Table of Contents
New Journal of Science
Volume 2016 (2016), Article ID 6358315, 9 pages
http://dx.doi.org/10.1155/2016/6358315
Research Article

Xenic Cultivation and Genotyping of Pathogenic Free-Living Amoeba from Public Water Supply Sources in Uganda

1Department of Wildlife and Aquatic Animal Resources (WAAR), School of Veterinary Medicine and Animal Resources (SVAR), College of Veterinary Medicine, Animal Resources and Biosecurity (COVAB), Makerere University, P.O. Box 7062, Kampala, Uganda
2Department of Biomolecular Resources and Biolab Sciences, School of Biosecurity, Biotechnical and Laboratory Sciences (SBLS), College of Veterinary Medicine, Animal Resources and Biosecurity (COVAB), Makerere University, P.O. Box 7062, Kampala, Uganda
3Research Unit on AIDS, Medical Research Council (MRC)/Uganda Virus Research Institute (UVRI), P.O. Box 49, Entebbe, Uganda
4Department of Biochemistry and Sports Science (BSS), College of Natural Sciences (CONAS), Kampala, Uganda

Received 17 May 2016; Accepted 18 July 2016

Academic Editor: Xinhua Shu

Copyright © 2016 Celsus Sente et al. This is an open access article distributed under the Creative Commons Attribution License, which permits unrestricted use, distribution, and reproduction in any medium, provided the original work is properly cited.

Linked References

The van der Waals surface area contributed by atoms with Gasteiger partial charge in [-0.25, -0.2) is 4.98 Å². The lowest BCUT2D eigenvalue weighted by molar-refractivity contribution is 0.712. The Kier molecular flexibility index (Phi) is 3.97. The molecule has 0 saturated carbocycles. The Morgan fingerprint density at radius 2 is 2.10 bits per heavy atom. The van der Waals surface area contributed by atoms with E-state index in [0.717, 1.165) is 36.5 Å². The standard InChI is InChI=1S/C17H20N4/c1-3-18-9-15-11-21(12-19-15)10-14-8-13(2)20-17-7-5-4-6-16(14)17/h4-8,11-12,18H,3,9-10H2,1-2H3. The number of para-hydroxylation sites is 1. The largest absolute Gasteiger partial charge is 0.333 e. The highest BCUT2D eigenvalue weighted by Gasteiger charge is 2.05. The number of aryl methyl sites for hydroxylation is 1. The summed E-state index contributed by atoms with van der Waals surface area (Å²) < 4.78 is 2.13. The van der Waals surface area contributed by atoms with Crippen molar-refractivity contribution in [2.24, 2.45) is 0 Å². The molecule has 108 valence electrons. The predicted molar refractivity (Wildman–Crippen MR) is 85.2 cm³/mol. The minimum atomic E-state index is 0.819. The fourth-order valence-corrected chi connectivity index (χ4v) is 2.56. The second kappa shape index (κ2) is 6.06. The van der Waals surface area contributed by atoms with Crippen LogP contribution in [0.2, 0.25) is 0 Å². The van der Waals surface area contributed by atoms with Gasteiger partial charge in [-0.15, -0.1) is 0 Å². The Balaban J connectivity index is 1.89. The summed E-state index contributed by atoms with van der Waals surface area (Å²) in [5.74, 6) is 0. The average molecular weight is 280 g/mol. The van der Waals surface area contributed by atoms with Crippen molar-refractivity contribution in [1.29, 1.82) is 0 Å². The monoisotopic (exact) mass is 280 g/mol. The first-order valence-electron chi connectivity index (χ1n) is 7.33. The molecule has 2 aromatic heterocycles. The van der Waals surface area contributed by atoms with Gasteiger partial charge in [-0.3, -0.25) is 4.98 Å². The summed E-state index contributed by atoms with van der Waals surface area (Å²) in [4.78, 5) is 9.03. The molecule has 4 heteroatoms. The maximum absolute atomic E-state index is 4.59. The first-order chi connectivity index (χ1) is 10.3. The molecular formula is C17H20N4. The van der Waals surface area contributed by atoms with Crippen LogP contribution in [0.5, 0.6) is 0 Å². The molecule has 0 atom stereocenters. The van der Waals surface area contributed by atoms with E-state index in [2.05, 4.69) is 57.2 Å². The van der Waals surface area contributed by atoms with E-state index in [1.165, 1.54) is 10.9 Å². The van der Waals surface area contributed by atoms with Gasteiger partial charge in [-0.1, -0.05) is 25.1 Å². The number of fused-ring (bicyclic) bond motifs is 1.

1. A. J. Martinez and G. S. Visvesvara, “Free-living, amphizoic and opportunistic amebas,” Brain Pathology, vol. 7, no. 1, pp. 583–598, 1997. View at Publisher · View at Google Scholar · View at Scopus
  2. WHO, Combating Waterborne Disease at the Household Level/International Network to Promote Household Water Treatment and Safe Storage, World Health Organization, Geneva, Switzerland, 2007.
  3. CDC, Domestic Water, Sanitation, and Hygiene Epidemiology, Center for Disease Control, Atlanta, Ga, USA, 2015, http://www.cdc.gov/ncezid/dfwed/waterborne/domestic.html.
  4. H. Abedkhojasteh, M. Niyyati, F. Rahimi, M. Hei-Dari, S. Farnia, and M. Rezaeian, “First report of Hartmannella keratitis in a cosmetic soft contact lens wearer in Iran,” Iranian Journal of Parasitology, vol. 8, no. 3, pp. 481–485, 2013. View at Google Scholar · View at Scopus
  5. C. Sente, J. Erume, I. Naigaga et al., “Occurrence and genetic characterisation of Acanthamoeba spp. from environmental and domestic water sources in Queen Elizabeth Protected Area, Uganda,” Parasites & Vectors, vol. 9, article 127, 2016. View at Publisher · View at Google Scholar